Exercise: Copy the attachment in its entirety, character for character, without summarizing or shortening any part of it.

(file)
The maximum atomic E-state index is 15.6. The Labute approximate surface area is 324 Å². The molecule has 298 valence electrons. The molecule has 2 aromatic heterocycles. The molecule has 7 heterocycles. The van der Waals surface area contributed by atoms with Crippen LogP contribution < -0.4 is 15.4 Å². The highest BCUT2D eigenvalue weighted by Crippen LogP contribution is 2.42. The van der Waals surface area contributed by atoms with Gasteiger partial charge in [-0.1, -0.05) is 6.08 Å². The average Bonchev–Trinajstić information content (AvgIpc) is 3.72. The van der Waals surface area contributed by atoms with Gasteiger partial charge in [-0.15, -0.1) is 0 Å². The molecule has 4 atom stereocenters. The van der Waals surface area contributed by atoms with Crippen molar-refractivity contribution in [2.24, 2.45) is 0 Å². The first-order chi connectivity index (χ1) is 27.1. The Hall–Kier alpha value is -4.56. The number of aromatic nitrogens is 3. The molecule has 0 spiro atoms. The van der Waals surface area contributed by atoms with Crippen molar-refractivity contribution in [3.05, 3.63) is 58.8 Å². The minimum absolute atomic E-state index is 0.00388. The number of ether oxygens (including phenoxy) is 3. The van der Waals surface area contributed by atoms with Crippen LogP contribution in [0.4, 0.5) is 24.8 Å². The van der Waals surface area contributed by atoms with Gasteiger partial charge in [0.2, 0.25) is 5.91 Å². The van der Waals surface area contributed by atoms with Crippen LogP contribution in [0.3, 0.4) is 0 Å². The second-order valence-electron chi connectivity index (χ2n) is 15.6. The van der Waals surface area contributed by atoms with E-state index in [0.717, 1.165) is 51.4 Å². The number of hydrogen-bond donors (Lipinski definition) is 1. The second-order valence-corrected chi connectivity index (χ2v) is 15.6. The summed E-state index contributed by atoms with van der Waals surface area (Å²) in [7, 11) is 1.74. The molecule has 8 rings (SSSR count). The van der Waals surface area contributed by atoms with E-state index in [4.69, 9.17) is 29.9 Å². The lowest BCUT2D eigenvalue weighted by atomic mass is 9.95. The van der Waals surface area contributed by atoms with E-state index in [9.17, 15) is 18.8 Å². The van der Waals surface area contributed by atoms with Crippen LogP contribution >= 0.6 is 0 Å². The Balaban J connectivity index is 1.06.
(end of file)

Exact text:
The maximum atomic E-state index is 15.6. The Labute approximate surface area is 324 Å². The molecule has 298 valence electrons. The molecule has 2 aromatic heterocycles. The molecule has 7 heterocycles. The van der Waals surface area contributed by atoms with Crippen LogP contribution < -0.4 is 15.4 Å². The highest BCUT2D eigenvalue weighted by Crippen LogP contribution is 2.42. The van der Waals surface area contributed by atoms with Gasteiger partial charge in [-0.1, -0.05) is 6.08 Å². The average Bonchev–Trinajstić information content (AvgIpc) is 3.72. The van der Waals surface area contributed by atoms with Gasteiger partial charge in [-0.15, -0.1) is 0 Å². The molecule has 4 atom stereocenters. The van der Waals surface area contributed by atoms with Crippen molar-refractivity contribution in [2.24, 2.45) is 0 Å². The first-order chi connectivity index (χ1) is 27.1. The Hall–Kier alpha value is -4.56. The number of aromatic nitrogens is 3. The molecule has 0 spiro atoms. The van der Waals surface area contributed by atoms with Crippen molar-refractivity contribution in [3.05, 3.63) is 58.8 Å². The minimum absolute atomic E-state index is 0.00388. The number of ether oxygens (including phenoxy) is 3. The van der Waals surface area contributed by atoms with Crippen LogP contribution in [0.4, 0.5) is 24.8 Å². The van der Waals surface area contributed by atoms with Gasteiger partial charge in [0.2, 0.25) is 5.91 Å². The van der Waals surface area contributed by atoms with Crippen LogP contribution in [0.3, 0.4) is 0 Å². The second-order valence-electron chi connectivity index (χ2n) is 15.6. The van der Waals surface area contributed by atoms with E-state index in [0.717, 1.165) is 51.4 Å². The number of hydrogen-bond donors (Lipinski definition) is 1. The second-order valence-corrected chi connectivity index (χ2v) is 15.6. The summed E-state index contributed by atoms with van der Waals surface area (Å²) in [7, 11) is 1.74. The molecule has 8 rings (SSSR count). The van der Waals surface area contributed by atoms with E-state index in [4.69, 9.17) is 29.9 Å². The lowest BCUT2D eigenvalue weighted by atomic mass is 9.95. The van der Waals surface area contributed by atoms with E-state index in [9.17, 15) is 18.8 Å². The van der Waals surface area contributed by atoms with Crippen LogP contribution >= 0.6 is 0 Å². The Balaban J connectivity index is 1.06.